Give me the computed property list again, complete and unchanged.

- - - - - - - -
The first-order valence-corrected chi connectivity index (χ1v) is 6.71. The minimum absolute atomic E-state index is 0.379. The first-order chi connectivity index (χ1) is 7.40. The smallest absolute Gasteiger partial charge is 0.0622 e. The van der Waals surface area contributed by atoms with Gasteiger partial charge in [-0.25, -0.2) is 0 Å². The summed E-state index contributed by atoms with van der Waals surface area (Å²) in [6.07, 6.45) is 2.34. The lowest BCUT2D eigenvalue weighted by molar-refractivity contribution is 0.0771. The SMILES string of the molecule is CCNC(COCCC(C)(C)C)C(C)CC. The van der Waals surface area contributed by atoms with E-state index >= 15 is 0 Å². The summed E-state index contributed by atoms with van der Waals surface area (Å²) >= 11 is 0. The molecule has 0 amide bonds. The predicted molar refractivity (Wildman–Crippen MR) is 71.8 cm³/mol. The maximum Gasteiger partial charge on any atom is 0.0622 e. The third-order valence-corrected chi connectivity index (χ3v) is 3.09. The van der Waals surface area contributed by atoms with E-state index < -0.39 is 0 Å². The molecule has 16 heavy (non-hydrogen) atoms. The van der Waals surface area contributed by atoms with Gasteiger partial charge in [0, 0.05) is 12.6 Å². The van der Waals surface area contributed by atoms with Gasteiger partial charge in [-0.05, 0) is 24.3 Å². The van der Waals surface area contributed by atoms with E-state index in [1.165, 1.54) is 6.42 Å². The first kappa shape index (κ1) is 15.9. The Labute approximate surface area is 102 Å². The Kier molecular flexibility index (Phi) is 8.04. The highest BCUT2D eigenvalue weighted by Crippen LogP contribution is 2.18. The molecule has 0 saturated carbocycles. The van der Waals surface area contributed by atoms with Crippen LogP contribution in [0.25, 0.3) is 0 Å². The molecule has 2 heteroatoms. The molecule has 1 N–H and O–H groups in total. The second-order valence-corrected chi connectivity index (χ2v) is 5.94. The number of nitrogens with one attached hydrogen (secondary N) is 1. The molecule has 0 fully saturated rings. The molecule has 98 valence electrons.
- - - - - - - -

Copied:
The first-order valence-corrected chi connectivity index (χ1v) is 6.71. The minimum absolute atomic E-state index is 0.379. The first-order chi connectivity index (χ1) is 7.40. The smallest absolute Gasteiger partial charge is 0.0622 e. The van der Waals surface area contributed by atoms with Gasteiger partial charge in [-0.25, -0.2) is 0 Å². The summed E-state index contributed by atoms with van der Waals surface area (Å²) in [6.07, 6.45) is 2.34. The lowest BCUT2D eigenvalue weighted by molar-refractivity contribution is 0.0771. The SMILES string of the molecule is CCNC(COCCC(C)(C)C)C(C)CC. The van der Waals surface area contributed by atoms with E-state index >= 15 is 0 Å². The summed E-state index contributed by atoms with van der Waals surface area (Å²) >= 11 is 0. The molecule has 0 amide bonds. The predicted molar refractivity (Wildman–Crippen MR) is 71.8 cm³/mol. The maximum Gasteiger partial charge on any atom is 0.0622 e. The third-order valence-corrected chi connectivity index (χ3v) is 3.09. The van der Waals surface area contributed by atoms with E-state index < -0.39 is 0 Å². The molecule has 16 heavy (non-hydrogen) atoms. The van der Waals surface area contributed by atoms with Gasteiger partial charge in [0, 0.05) is 12.6 Å². The van der Waals surface area contributed by atoms with Gasteiger partial charge in [-0.05, 0) is 24.3 Å². The van der Waals surface area contributed by atoms with E-state index in [1.165, 1.54) is 6.42 Å². The first kappa shape index (κ1) is 15.9. The Labute approximate surface area is 102 Å². The Kier molecular flexibility index (Phi) is 8.04. The highest BCUT2D eigenvalue weighted by Crippen LogP contribution is 2.18. The molecule has 0 saturated carbocycles. The van der Waals surface area contributed by atoms with Crippen LogP contribution in [0.25, 0.3) is 0 Å². The molecule has 2 heteroatoms. The molecule has 1 N–H and O–H groups in total. The second-order valence-corrected chi connectivity index (χ2v) is 5.94. The number of nitrogens with one attached hydrogen (secondary N) is 1. The molecule has 0 fully saturated rings. The molecule has 98 valence electrons.